Global Call to Ensure Local Communities’ Role in Bank-Financed Projects
(Washington, July 14, 2016) – Development banks should respect human rights in their investments around the world and ensure their activities are not putting human rights defenders at risk, the Coalition for Human Rights in Development said today in a joint petition signed by over 150 development, human rights, and environment groups.
Major development banks have long touted the importance of public participation for effective development, the organizations said. But a growing number of governments have been shrinking the space for safe and effective participation in development processes through criminalizing activities by land, environment, and human rights activists and adopting restrictions on nongovernmental groups.
“I hope that civil society will have the opportunity to contribute towards sustainable development,” said Abhijeet, an Indigenous community member in Nepal who does not want his identity disclosed for security concerns. “Unfortunately, the fundamental human rights of many peoples are being systemically violated as a result of development projects. And when we help communities defend their rights we are met with threats and violent attacks.”
The petition is directed to international financial institutions (IFIs), including the World Bank, African, Asian, European, and Inter-American Development Bank, as well as the newest institutions, the Asian Infrastructure Investment Bank, and BRICS New Development Bank.
In March 2016, Berta Cáceres, a renowned indigenous land rights and environmental defender in Honduras, was killed in the middle of the night as she slept in her bed. Two of those facing charges for Cáceres’ murder were employees of a company involved in the construction of the Agua Zarca dam, a project that Cáceres and her organization, Civic Council of Popular and Indigenous Organizations of Honduras (COPINH), have long opposed and campaigned against. The murder sparked a high-profile movement to demand accountability of the Dutch, Finnish, and Central American banks financing Agua Zarca for failure to ensure their investments weren’t fueling human rights abuses.
But as recent reports have documented, the Cáceres case is not unique.
“In Uzbekistan, the World Bank is pouring money into projects that benefit the government’s abusive cotton sector, marred primarily by systemic forced labor,” said Dmitry Tikhonov, an Uzbek human rights defender who is in exile following government reprisals. “The World Bank has not taken any meaningful measures to ensure that independent human rights defenders like me can monitor for abuses linked to the projects they fund. Nor have Bank staff spoken out against the government’s attacks on my colleagues and I.”
Human Rights Watch has recently documented numerous abuses against individuals and communities impacted by projects financed by the World Bank and its arm for corporate loans, the International Finance Corporation.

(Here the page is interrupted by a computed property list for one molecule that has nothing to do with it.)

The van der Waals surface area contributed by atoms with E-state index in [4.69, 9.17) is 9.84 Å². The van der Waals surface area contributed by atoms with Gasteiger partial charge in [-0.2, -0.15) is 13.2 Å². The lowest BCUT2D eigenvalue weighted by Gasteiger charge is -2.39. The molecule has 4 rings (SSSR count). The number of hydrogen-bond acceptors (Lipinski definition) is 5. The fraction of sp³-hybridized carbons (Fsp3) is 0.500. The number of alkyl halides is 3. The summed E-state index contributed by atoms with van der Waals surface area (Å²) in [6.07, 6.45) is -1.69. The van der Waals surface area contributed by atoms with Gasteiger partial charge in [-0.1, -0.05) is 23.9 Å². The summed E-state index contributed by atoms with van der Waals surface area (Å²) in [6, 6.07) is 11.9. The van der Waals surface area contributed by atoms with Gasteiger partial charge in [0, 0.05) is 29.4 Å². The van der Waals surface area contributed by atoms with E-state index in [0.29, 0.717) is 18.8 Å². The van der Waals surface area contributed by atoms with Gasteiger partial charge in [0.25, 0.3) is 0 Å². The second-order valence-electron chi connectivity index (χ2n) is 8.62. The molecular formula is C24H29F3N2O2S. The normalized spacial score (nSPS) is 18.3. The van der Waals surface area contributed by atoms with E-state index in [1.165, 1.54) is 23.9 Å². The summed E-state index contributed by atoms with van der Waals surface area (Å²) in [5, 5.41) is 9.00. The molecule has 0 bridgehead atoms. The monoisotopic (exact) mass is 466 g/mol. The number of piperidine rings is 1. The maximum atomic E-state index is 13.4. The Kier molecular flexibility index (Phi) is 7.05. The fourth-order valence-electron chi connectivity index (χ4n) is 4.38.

“Those who try to engage in development processes have suffered threats, harassment, physical assault, or worse,” said Jessica Evans, senior international financial institutions advocate at Human Rights Watch. “Development banks have a responsibility to ensure that their investments don’t interfere with human rights, and that people can participate in or express their opinions about development projects without fearing for their safety.”
The joint petition – International Financial Institutions’ responsibility to ensure Meaningful and Effective Participation in their Investments – details ways in which the institutions should “ensure that the activities they finance respect human rights and that there are spaces for people to participate in the development of IFI projects and hold IFIs to account without risking their security.” The organizations call on the financial institutions “to actively support the realization of rights to freedom of expression, assembly, and association, and related human rights, including economic, social and cultural rights in all their activities.”
“Development banks and their member states can’t hope to achieve sustainable development or eliminate poverty if their investments are contributing to human rights violations or if those who are meant to benefit from development find themselves subjected to abuse,” said Adam Shapiro, Head of Communications and Visibility for Front Line Defenders. “The banks should take responsibility for the outcomes of their investments and take meaningful action to safeguard human rights defenders on the ground.”
For more information and stories of human rights defenders, please visit: www.rightsindevelopment.org/hrd
The Coalition for Human Rights in Development is a global coalition of social movements, civil society organizations and community groups working to ensure that all development finance institutions respect, protect, and fulfill human rights.
The Coalition for Human Rights in Development is a global coalition of social movements, civil society organizations, and grassroots groups working to ensure that all development finance institutions respect human rights. We strive to bring more coordination to a global movement led by communities and supported by civil society organizations. Download the Coalition overview here. Read our Impact Report 2016 to learn more about our work (download the full report: English, Spanish, French).
World Bank Leaves Holes in Safety Net
Civil society groups to hold Bank accountable for human rights outcomes
(August 8, 2016) On Thursday, the World Bank approved a new Environmental and Social Framework to replace its existing safeguard policies. Members of the Coalition for Human Rights in Development criticized the missed opportunity to adopt robust protections for the human rights of communities impacted by Bank projects, and committed to holding the Bank accountable for the outcomes of the new policy.